gms | German Medical Science

66. Jahrestagung der Deutschen Gesellschaft für Neurochirurgie (DGNC)
Friendship Meeting mit der Italienischen Gesellschaft für Neurochirurgie (SINch)

Deutsche Gesellschaft für Neurochirurgie (DGNC) e. V.

7. - 10. Juni 2015, Karlsruhe

Subjective patient perception of deep brain stimulation

Meeting Abstract

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  • Daniela Falk - Klinik für Neurochirurgie, Universitätsklinikum Schleswig-Holstein, Kiel, Germany
  • Simone Goebel - Klinik für Neurochirurgie, Universitätsklinikum Schleswig-Holstein, Kiel, Germany
  • H. Maximilian Mehdorn - Klinik für Neurochirurgie, Universitätsklinikum Schleswig-Holstein, Kiel, Germany

Deutsche Gesellschaft für Neurochirurgie. 66. Jahrestagung der Deutschen Gesellschaft für Neurochirurgie (DGNC). Karlsruhe, 07.-10.06.2015. Düsseldorf: German Medical Science GMS Publishing House; 2015. DocP 101

doi: 10.3205/15dgnc499, urn:nbn:de:0183-15dgnc4996

Veröffentlicht: 2. Juni 2015

© 2015 Falk et al.
Dieser Artikel ist ein Open-Access-Artikel und steht unter den Lizenzbedingungen der Creative Commons Attribution 4.0 License (Namensnennung). Lizenz-Angaben siehe



Objective: Deep brain stimulation (DBS) is a widely employed therapeutic modality for the neurosurgical treatment of movement disorders. This study focuses on the subjective patient perception of this specific procedure.

Method: Via comprehensive postal structured interviews, patients were asked about their subjective experience regarding DBS in a retrospective study design. Eight different areas of neurosurgical care were assessed, including neurosurgical information-giving or the neurosurgical procedure itself. For each area of care, patients were asked about (1) extent of (dis-)satisfaction, (2) recommendations for improvements, and (3) the most positive aspects of the current practice. Supplemental factors were quantitatively assessed (e. g., depression, Health-related Quality of Life [QoL]).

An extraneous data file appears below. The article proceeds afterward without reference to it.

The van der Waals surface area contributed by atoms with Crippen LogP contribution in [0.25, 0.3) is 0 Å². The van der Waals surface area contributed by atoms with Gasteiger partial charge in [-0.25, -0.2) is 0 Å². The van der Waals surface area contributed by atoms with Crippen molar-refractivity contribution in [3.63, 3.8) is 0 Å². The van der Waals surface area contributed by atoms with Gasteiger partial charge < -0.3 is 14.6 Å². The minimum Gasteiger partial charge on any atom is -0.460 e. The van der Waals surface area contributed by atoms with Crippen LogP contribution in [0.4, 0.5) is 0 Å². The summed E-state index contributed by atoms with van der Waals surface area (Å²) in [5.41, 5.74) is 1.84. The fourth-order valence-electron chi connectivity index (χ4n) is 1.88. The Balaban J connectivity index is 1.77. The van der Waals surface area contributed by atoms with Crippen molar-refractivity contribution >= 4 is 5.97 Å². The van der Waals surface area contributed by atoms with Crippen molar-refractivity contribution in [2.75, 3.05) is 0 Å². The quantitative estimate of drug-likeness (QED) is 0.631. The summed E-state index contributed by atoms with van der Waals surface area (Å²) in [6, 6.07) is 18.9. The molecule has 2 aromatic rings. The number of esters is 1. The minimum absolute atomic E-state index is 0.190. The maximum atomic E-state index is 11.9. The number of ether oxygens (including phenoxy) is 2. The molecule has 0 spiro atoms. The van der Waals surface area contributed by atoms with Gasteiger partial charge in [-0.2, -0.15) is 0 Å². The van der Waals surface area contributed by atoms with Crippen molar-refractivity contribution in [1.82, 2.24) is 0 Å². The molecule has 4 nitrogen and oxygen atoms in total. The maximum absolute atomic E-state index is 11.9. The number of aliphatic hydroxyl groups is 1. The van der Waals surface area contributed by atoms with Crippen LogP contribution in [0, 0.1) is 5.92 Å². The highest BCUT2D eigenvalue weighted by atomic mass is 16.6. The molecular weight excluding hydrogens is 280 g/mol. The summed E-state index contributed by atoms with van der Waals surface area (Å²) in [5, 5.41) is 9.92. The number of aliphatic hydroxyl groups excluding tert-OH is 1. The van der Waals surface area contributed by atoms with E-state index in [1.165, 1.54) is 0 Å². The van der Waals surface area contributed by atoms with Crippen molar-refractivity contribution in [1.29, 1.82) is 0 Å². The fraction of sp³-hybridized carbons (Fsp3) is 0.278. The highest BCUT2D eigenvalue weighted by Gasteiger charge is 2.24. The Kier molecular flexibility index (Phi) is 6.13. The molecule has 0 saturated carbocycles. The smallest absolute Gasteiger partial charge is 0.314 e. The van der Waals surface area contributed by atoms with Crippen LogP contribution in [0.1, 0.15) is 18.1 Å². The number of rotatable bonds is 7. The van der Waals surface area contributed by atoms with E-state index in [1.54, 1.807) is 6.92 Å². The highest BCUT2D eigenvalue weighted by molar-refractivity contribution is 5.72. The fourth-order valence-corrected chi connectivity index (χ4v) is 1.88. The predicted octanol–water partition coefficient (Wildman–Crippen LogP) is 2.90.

The sample consists of 60 patients (response rate = 63%) who were surgically treated for Parkinson's disease (81%) or Essential Tremor (19%) in our department between 2009 and 2011. Mean age of the patient group was 65 years (range = 44-78, SD = 9.2). Mean time since DBS was 21.8 months (range = 4-37, SD = 10.5).

Results: The majority of patients (80%) described "very high" or "high" need-for-information prior to surgery which declined after the procedure. Most patients described themselves as satisfied with the neurosurgical education. Main suggestions for improvements were receiving more extensive information, or in additional formats (written/DVD). High levels of satisfaction were mainly attributed to extent and quality of information. Satisfaction with the experience in the operating room was "very high" or "high" in 82%. The most frequently reported positive aspects were assignment of a dedicated member of the care-team, enjoyable atmosphere, and high professionality and competence of the neurosurgical team. Main negative experiences were drilling and discomfort. Subjective patient satisfaction was mainly independent of other factors (e. g., age, QoL, and UPDRS) as well as subjective or objective surgery success. However, higher levels of depression predicted lower levels of satisfaction with the neurosurgical education.

Conclusions: This is the first study of the subjective patient perception of DBS. Although demanding, the procedure is tolerable for the vast majority of patients. Extensive qualitative analyses revealed terms for high levels of patient satisfaction as well as ideas for improvement. This might help to further improve neurosurgical patient care.